Oxidation and Acetylation as Determinants of 2-Bromocystein-S-ylhydroquinone-Mediated Nephrotoxicity

Terrence J. Monks, Herng Hsiang Lo, Serrine S. Lau

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2-Bromodiglutathion-S-ylhydroquinone is a more potent nephrotoxicant than 2-bromomonoglutathion-S-ylhydroquinones. In the present study we examined the activity of enzymes involved in mercapturic acid biosynthesis toward both the glutathione conjugates and their cysteine and N-acetylcysteine metabolites and compared the results to the relative nephrotoxicity of these conjugates. Although differences were observed in the kinetics of the γ-glutamyl transpeptidase (γ-GT)-mediated hydrolysis and transpeptidation of the glutathione conjugates, the concentration of this enzyme within the kidney probably precludes it from contributing to their differential toxicity. In contrast, the rate at which the cysteine and corresponding mercapturate conjugates underwent N-deacetylation/N-acetylation Cycling correlated with previously reported differences in toxicity. The relative rates of these two reactions are important because electrochemical data suggest that 2-bromodicystein-S-ylhydroquinone is more readily oxidized to the reactive quinone than its corresponding mercapturic acid. In addition, 2-bromodi(N-acetylcystein-S-yl)hydroquinone, which is the most potent of the mercapturic acid conjugates, exhibited the highest N-deacetylation/N-acetylation ratio. In contrast, 2-bromo-3-(N-acetylcystein-S-yl)hydroquinone, which is essentially not toxic in vivo, was not a substrate for the renal cysteine conjugate N-deacetylase. The data suggest that the rate-determining step for the in vivo toxicity of these conjugates is probably the N-acetylation reaction and the availability of the corresponding acetyl-CoA cofactor.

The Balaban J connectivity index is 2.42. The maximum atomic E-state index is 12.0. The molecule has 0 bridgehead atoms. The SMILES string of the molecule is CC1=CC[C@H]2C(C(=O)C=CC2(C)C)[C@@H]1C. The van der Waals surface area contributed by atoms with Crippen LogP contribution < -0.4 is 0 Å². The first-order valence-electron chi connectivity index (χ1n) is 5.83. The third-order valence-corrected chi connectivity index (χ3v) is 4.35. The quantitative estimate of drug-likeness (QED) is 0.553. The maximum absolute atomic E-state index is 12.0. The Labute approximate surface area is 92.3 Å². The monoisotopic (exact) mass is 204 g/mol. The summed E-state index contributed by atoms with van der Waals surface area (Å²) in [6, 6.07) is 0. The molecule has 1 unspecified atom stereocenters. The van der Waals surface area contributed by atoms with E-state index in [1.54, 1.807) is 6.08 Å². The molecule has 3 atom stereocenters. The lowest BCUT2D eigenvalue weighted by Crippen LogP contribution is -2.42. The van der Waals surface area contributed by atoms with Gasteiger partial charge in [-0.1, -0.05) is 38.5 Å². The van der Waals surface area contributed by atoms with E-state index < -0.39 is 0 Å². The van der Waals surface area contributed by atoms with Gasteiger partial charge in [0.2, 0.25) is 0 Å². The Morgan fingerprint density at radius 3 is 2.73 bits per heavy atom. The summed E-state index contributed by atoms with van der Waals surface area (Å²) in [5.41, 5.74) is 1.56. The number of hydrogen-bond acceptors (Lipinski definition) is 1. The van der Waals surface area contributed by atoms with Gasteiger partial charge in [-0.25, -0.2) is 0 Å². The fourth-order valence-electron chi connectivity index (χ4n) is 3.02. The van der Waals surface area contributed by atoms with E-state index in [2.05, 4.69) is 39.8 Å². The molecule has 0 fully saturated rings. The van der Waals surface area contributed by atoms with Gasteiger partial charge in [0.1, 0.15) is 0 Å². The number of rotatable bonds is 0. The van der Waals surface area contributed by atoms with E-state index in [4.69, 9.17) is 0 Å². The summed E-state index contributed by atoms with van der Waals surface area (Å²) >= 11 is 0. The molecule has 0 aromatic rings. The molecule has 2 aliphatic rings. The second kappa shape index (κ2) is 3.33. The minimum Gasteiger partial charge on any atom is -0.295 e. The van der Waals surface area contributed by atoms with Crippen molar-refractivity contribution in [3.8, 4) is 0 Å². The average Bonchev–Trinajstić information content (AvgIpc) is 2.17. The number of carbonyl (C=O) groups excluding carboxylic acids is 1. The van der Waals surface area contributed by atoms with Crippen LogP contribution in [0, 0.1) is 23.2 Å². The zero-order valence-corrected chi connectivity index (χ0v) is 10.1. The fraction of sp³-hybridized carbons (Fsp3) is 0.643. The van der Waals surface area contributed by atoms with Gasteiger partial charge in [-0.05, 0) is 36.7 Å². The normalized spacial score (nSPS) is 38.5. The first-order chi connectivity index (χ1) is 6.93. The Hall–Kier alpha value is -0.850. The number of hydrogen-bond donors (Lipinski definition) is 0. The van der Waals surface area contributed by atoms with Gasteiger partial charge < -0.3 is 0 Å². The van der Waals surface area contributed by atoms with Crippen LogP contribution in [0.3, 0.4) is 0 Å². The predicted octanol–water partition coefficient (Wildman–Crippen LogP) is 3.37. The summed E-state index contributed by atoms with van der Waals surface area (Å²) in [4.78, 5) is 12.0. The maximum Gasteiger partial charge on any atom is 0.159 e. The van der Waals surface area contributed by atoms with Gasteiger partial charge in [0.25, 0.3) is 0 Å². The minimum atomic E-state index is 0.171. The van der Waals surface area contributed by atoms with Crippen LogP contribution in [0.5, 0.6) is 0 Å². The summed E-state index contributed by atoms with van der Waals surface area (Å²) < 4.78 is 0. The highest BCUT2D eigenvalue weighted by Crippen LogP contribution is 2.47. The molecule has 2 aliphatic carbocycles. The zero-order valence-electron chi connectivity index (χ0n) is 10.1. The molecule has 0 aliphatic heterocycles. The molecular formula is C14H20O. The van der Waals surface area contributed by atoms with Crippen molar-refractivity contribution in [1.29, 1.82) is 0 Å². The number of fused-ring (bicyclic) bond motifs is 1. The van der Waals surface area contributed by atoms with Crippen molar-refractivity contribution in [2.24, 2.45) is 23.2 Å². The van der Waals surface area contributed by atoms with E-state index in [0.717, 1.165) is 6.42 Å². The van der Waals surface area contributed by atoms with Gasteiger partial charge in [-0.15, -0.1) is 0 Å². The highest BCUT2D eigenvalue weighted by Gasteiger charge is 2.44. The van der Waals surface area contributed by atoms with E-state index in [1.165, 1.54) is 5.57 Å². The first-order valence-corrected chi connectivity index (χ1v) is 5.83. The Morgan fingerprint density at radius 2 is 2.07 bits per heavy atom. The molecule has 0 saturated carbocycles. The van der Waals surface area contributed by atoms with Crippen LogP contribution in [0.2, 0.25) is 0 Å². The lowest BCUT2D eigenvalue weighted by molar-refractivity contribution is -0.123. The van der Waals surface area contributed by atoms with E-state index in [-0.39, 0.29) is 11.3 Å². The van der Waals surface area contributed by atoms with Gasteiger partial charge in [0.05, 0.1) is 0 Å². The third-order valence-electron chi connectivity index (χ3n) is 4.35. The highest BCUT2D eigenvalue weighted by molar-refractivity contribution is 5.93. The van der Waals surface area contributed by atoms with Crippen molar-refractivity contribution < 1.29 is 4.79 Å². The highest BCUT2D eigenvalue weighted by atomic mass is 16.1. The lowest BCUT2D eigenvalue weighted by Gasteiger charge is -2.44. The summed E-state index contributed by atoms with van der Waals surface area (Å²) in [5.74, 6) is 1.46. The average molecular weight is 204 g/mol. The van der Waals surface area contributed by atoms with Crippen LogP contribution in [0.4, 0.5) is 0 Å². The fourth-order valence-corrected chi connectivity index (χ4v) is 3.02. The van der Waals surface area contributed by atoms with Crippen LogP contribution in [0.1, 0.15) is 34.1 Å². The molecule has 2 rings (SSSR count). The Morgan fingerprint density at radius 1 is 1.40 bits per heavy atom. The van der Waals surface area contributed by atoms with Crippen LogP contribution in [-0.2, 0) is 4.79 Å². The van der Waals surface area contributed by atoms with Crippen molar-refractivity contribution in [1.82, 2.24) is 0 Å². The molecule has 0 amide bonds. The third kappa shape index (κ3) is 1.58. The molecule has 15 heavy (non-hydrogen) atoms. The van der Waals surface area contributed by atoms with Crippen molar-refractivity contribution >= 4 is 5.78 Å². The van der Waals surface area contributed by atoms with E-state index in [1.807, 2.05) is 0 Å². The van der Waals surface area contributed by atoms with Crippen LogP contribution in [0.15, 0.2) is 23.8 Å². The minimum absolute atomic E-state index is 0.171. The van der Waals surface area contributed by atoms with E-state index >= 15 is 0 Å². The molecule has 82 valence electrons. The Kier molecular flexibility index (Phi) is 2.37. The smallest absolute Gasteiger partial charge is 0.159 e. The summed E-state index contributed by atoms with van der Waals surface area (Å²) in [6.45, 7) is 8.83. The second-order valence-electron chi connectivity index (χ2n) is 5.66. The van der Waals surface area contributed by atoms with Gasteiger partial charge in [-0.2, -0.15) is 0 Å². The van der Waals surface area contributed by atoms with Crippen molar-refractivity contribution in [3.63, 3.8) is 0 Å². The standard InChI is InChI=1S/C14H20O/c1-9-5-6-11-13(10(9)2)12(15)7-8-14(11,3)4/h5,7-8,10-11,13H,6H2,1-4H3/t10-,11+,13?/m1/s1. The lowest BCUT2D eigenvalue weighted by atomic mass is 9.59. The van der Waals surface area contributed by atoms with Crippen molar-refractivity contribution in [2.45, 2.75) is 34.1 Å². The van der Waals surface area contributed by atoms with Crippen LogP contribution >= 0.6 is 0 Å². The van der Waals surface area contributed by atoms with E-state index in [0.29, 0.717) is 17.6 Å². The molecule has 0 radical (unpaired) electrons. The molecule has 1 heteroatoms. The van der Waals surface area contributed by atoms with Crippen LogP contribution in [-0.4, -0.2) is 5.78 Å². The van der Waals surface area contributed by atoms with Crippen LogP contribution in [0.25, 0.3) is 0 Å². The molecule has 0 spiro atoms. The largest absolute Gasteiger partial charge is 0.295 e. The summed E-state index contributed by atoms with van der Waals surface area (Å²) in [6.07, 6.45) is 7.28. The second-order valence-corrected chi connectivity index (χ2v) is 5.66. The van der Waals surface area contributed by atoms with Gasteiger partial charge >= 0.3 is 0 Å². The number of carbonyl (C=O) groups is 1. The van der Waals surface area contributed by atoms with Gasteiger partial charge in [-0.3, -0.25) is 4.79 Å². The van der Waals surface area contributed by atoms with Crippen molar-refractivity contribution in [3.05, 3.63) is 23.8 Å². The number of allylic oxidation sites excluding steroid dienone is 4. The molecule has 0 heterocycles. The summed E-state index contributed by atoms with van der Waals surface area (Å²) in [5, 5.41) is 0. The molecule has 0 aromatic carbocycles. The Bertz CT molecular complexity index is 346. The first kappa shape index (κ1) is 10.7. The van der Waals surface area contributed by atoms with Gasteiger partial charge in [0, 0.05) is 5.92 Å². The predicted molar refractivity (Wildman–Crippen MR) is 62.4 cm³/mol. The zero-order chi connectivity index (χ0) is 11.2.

Original languageEnglish (US)
Pages (from-to)495-502
Number of pages8
JournalChemical Research in Toxicology
Issue number4
StatePublished - Jul 1 1994

ASJC Scopus subject areas

  • Toxicology


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